ADMINISTRATIVE LAW, CIVIL PROCEDURE, CONTRACTS, DISPUTE RESOLUTION & ARBITRATION, ENTERTAINMENT LAW
Preston v. Ferrer, No. 06-1463When parties agree to arbitrate all questions arising under a contract, state laws lodging primary jurisdiction in another forum, whether judicial or administrative, are superseded by the Federal Arbitration Act (FAA). In a dispute involving the question of whether an entertainment industry attorney acted as an unlicensed talent agent in violation of California’s Talent Agencies Act, or as a personal manager not governed by the TAA, judgment for respondent-talent granting jurisdiction to the state Labor Commissioner is reversed and remanded.
ADMINISTRATIVE LAW, DRUGS & BIOTECH, FOOD & BEVERAGES, HEALTH LAW, INJURY AND TORT LAW, PRODUCT LIABILITY
Riegel v. Medtronic, No. 06-179The pre-emption clause enacted in the Medical Device Amendments of 1976 (MDA) bars common-law claims challenging the safety or effectiveness of a medical device given premarket approval by the Food and Drug Administration (FDA).
COMMERCIAL LAW, CONSTITUTIONAL LAW, GOVERNMENT LAW, TRANSPORTATION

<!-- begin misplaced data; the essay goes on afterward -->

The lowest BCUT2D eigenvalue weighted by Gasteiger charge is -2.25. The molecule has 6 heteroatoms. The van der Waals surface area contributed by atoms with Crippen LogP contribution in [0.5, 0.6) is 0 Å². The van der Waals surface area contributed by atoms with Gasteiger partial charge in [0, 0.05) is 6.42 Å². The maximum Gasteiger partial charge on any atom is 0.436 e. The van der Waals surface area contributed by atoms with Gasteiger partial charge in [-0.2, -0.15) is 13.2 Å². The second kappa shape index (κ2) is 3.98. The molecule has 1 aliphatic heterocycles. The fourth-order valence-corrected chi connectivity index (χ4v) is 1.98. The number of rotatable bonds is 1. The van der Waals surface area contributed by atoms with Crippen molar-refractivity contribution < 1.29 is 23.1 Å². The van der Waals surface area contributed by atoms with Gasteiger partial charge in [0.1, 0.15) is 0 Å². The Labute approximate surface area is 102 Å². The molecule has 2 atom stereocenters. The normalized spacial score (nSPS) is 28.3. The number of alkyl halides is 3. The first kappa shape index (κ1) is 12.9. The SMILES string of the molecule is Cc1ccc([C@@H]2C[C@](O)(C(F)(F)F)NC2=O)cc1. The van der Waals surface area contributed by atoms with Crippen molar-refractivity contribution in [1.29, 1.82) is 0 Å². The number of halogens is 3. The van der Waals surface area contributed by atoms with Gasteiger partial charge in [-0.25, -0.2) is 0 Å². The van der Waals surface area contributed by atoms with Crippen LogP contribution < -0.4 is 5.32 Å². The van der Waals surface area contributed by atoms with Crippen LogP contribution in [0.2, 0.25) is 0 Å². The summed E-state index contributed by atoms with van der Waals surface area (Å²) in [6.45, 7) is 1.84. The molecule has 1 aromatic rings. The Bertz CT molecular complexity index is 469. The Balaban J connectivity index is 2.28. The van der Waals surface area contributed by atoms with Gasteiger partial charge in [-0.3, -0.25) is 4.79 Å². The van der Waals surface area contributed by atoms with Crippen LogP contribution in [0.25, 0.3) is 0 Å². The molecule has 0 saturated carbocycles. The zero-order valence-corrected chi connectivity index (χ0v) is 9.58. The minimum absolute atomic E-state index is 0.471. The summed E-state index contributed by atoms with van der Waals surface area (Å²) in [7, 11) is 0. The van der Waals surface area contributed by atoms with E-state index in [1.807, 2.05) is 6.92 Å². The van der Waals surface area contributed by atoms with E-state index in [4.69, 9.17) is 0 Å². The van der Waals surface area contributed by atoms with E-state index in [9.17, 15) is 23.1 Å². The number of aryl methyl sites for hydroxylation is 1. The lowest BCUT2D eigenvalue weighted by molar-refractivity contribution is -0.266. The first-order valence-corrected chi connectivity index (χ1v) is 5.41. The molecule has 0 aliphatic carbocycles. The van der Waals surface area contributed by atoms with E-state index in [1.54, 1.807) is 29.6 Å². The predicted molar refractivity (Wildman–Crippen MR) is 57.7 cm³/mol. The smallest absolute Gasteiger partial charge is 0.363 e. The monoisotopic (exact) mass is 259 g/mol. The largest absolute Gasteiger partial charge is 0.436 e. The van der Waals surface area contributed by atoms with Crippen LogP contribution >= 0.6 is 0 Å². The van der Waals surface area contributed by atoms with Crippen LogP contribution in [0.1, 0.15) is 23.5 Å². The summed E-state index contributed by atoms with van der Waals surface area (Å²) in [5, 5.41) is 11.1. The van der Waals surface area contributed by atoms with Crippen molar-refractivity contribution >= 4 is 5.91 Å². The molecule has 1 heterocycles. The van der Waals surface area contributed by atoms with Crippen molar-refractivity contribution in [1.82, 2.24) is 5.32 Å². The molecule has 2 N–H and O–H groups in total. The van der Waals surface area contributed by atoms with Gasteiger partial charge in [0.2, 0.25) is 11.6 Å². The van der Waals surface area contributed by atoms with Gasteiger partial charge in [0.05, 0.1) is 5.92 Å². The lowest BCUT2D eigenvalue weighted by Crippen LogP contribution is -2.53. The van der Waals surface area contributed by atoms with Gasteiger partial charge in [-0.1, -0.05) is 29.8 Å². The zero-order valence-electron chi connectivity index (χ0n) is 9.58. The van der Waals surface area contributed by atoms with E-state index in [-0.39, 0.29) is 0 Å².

Rowe v. New Hampshire Motor Transp. Ass’n, No. 06-457A federal statute that prohibits states from enacting any law “related to” a motor carrier “price, route, or service” preempts two provisions of a Maine tobacco law, which regulate the delivery of tobacco to customers within the state.
CRIMINAL LAW & PROCEDURE, HABEAS CORPUS
Danforth v. Minnesota, No. 06–8273Teague v. Lane, 489 U. S. 288 (1989), limits the kinds of constitutional violations that will entitle an individual to federal habeas corpus relief, but does not in any way limit the authority of a state court, when reviewing its own state criminal convictions, to provide a remedy for a violation that is deemed “nonretroactive” under Teague.
ERISA, LABOR & EMPLOYMENT LAW
LaRue v. DeWolff, Boberg & Assocs., Inc., No. 06-856Although section 502(a)(2) of the Employee Retirement Income Security Act of 1974 (ERISA) does not provide a remedy for individual injuries distinct from plan injuries, that provision does authorize recovery for fiduciary breaches that impair the value of plan assets in a participant’s individual account.